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Tuesday, March 16, 2010

Edition 12: What is Pasteurization of Milk

Most of the dairies today provide pasteurisezd milk to the consumers. At east, the claim to do so. When you a milk which is pasteurized, you are sure that you are drinking safe mik.
Pasteurized milk is milk which has been heat-treated to kill pathogens which cause disease. Not all pathogens are removed during the pasteurization process, so pasteurized milk is not 100% sterile, but many people consider it to be safer to drink than raw milk which has not been pasteurized at all. The bulk of the milk sold in commercial grocery stores is pasteurized, and much of it is also homogenized to prevent the cream from separating.
The pasteurization process is named for Louis Pasteur, a noted French microbiologist. Pasteur made a number of notable discoveries in the field of microbiology, developing techniques which are still used today to reduce the risk of disease. In 1862, he performed early pasteurization tests, determined to render milk safe to drink, and the practice was adopted very quickly. Before pasteurization, improperly handled and stored milk caused widespread disease, especially in urban areas, where several unrefrigerated days might elapse between the cow and the end consumer.
There are several different pasteurization techniques which can be used to make pasteurized milk. The goal of pasteurization is to render the milk safe to drink without curdling or coagulating it, and without altering the flavor substantially, although people who are accustomed to drinking unpasteurized milk may find that pasteurized milk has an “off” flavor.
In high temperature/short time (HTST) pasteurization, the milk is brought to a temperature of 161 degrees Fahrenheit (71.7 degrees Celsius) and held there for 15 to 30 seconds before being rapidly cooled and packaged. Double pasteurization splits the process up into two segments, and is not recognized as a legal pasteurization method by some governments. Extended shelf life (ESL) milk is pasteurized at a slightly lower temperature and passed through a special filter to remove microbes. Ultra high temperature (UHT) pasteurization involves bringing the milk to 250 degrees Fahrenheit (138 degrees Celsius) for less than a second, while batch pasteurization is performed at a very low temperatur=e, with the milk being held to temperature for 30 minutes before being cooled.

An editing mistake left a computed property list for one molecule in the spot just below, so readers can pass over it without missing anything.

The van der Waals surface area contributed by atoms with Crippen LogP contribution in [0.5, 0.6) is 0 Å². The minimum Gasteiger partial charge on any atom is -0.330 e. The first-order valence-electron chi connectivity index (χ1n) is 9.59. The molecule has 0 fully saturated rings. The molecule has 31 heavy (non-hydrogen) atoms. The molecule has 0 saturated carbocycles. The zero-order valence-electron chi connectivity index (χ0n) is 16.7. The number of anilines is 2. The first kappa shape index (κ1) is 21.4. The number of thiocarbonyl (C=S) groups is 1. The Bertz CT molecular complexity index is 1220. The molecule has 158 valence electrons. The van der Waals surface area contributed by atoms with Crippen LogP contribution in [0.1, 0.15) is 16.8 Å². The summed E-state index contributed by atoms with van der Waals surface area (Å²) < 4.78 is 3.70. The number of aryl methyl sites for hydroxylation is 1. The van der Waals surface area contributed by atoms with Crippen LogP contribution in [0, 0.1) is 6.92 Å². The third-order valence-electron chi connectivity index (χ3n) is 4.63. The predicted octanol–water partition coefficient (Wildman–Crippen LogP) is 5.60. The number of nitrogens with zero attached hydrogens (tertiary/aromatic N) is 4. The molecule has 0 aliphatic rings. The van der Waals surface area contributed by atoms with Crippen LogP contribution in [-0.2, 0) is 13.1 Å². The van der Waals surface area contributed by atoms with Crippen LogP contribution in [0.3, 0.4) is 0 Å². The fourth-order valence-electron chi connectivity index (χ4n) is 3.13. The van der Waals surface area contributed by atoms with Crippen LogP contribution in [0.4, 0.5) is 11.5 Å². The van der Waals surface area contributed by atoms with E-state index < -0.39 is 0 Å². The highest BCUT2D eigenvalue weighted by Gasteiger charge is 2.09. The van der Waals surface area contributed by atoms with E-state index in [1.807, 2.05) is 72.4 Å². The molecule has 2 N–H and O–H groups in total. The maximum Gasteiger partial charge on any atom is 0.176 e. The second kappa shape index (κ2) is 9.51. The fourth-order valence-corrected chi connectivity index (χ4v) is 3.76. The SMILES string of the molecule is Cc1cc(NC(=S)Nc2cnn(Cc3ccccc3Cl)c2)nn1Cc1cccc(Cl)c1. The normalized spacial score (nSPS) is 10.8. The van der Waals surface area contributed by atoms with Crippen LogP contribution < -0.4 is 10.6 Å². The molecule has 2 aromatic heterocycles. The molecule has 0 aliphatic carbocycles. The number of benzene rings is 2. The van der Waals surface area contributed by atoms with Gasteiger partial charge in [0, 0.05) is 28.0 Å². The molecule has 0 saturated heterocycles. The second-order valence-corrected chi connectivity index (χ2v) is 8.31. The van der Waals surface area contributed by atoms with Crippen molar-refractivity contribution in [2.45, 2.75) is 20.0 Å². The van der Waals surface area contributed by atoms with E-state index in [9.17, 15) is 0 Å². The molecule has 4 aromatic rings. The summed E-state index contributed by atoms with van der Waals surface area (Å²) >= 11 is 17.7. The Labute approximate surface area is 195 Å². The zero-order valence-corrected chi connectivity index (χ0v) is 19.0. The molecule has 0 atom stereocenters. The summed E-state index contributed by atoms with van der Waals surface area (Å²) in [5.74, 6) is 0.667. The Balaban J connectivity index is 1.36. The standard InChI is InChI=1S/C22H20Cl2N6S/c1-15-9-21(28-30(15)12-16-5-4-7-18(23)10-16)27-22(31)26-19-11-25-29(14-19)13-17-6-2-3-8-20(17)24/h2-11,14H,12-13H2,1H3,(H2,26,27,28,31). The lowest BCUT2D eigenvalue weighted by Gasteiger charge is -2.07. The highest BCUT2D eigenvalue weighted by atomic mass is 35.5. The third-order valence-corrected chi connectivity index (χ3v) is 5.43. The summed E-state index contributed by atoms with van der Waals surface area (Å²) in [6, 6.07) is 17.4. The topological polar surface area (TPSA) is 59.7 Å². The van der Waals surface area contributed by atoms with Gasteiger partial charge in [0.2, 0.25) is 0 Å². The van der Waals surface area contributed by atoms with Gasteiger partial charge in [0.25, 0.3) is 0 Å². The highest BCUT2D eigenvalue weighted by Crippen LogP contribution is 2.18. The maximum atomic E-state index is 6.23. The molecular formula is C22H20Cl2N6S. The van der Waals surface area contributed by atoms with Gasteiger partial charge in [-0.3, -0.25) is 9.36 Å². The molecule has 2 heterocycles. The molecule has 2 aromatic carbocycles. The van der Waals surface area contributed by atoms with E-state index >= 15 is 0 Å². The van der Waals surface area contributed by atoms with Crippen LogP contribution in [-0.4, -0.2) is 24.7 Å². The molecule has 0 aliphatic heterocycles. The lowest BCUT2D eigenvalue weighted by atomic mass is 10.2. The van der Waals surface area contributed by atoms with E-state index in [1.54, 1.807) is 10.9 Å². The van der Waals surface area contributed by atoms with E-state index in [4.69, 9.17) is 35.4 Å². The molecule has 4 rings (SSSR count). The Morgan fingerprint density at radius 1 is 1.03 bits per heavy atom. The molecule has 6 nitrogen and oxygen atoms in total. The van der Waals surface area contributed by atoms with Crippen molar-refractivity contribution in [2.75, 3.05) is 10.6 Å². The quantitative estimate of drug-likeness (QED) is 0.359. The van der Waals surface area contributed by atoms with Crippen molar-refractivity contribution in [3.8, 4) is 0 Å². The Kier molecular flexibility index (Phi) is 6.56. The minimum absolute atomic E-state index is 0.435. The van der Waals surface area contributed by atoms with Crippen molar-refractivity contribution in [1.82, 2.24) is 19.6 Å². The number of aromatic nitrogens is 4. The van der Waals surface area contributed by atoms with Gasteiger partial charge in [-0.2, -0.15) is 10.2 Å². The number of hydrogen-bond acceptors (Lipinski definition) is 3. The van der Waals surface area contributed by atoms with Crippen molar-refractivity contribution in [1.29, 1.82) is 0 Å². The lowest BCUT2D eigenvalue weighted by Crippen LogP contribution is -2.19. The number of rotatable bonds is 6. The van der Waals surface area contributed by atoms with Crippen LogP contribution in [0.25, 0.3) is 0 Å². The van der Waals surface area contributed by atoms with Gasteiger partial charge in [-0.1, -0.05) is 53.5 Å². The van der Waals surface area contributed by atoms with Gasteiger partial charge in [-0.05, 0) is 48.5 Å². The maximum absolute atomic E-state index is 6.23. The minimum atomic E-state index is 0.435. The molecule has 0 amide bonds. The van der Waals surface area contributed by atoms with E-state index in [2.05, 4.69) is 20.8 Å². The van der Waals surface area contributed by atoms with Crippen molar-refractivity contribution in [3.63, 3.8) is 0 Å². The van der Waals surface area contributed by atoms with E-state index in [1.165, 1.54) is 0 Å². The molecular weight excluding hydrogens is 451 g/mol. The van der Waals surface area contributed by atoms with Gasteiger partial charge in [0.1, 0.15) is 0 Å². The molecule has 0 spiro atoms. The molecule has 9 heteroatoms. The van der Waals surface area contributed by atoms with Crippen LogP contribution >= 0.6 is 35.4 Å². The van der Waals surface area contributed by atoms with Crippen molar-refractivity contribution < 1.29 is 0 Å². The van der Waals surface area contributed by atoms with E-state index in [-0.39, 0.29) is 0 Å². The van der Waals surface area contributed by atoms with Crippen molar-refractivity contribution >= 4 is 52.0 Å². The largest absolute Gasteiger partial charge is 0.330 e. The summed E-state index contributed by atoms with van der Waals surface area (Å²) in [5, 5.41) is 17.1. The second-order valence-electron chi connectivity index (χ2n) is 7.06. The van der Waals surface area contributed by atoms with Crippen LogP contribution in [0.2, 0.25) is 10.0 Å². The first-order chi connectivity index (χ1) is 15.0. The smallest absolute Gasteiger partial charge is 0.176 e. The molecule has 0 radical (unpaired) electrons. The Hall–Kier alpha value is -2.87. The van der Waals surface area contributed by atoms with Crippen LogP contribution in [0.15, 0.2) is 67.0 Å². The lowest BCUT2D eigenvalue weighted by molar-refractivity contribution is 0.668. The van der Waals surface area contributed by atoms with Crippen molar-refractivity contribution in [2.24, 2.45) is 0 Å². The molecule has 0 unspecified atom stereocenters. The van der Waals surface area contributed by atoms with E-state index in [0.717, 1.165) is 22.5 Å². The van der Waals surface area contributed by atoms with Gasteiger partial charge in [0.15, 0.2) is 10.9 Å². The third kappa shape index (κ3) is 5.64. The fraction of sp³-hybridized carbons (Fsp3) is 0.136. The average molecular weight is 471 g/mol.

Even after pasteurization, milk is not totally stable. It will go bad within two to three weeks under refrigeration, with the exception of UHT milk, which can be held at room temperature in aseptic packaging for up to three months. Pasteurization also doesn't eliminate the risk of contamination along the supply line, as for instance in the case of pasteurized milk which is pumped through contaminated piping, and it doesn't eliminate heat-resistant organisms, although it does get rid of many common pathogens.
The benefit of pasteurization is that it renders milk much safer to drink. However, it also destroys some of the enzymes present in the milk, including enzymes which make milk easier to digest. It also alters the flavor of the milk, although people who are accustomed to pasteurized milk may not be aware of the difference between fresh raw milk and pasteurized milk. As a result of these drawbacks, some people prefer raw milk, despite its dangers.
When a cow is milked, and as the milk settles, a layer of cream forms at the top of the milk. This used to be the way people would judge the quality of milk. A thicker layer of cream meant better quality milk, and especially when milk was still normally sold in bottles, you could easily see into the bottle to judge the cream layer.
Homogenized Milk-The next Step
Pasteurization had become standardized for milk in most countries, since heating the milk destroys any bacteria in it, making the milk safer to drink. Homogenized milk was the next step. Pasteurized milk could still easily have milk fat proteins separate from the rest of the milk. For some people this was viewed as a disadvantage, though others argue homogenized milk doesn't taste as good.
Since milk is an oil and water combination, it doesn't stay mixed. Homogenized milk is run through tiny tubes, sometimes during the pasteurization process to keep fat and liquid molecules together. Fat molecules are reduced in size and tend to disperse more evenly throughout the milk so that creaming on the top of milk doesn't occur. You can also use the homogenization process to reduce overall milkfat in milk. 2% milk is stripped of some of the fat molecules to produce lower fat milk
Homogenized milk also helps deal with a side effect of pasteurization. When milk is heated, the white cells and bacteria collect on the bottom of the milk, forming a thick, and many think, disagreeable layer. When milk has been fed thorough a small tube or orifice, this bottom layer gets mixed through the milk. The process of making homogenized milk, which gained the most popularity in the 1950s, has resulted in longer lasting milk, and the ability to ship milk greater distances.
Not everyone is pleased with homogenized milk, and sometimes you can look for unhomogenized versions. These still may be pasteurized, but many come in raw milk versions, which can prove unsafe to drink. Though it must be said that many people drink raw milk with no ill effects, there is occasional bacterial contamination of raw milk that poses a potential health risk.
However, there are debates going on with the homogenized milk as studies point out it has ill-effects.

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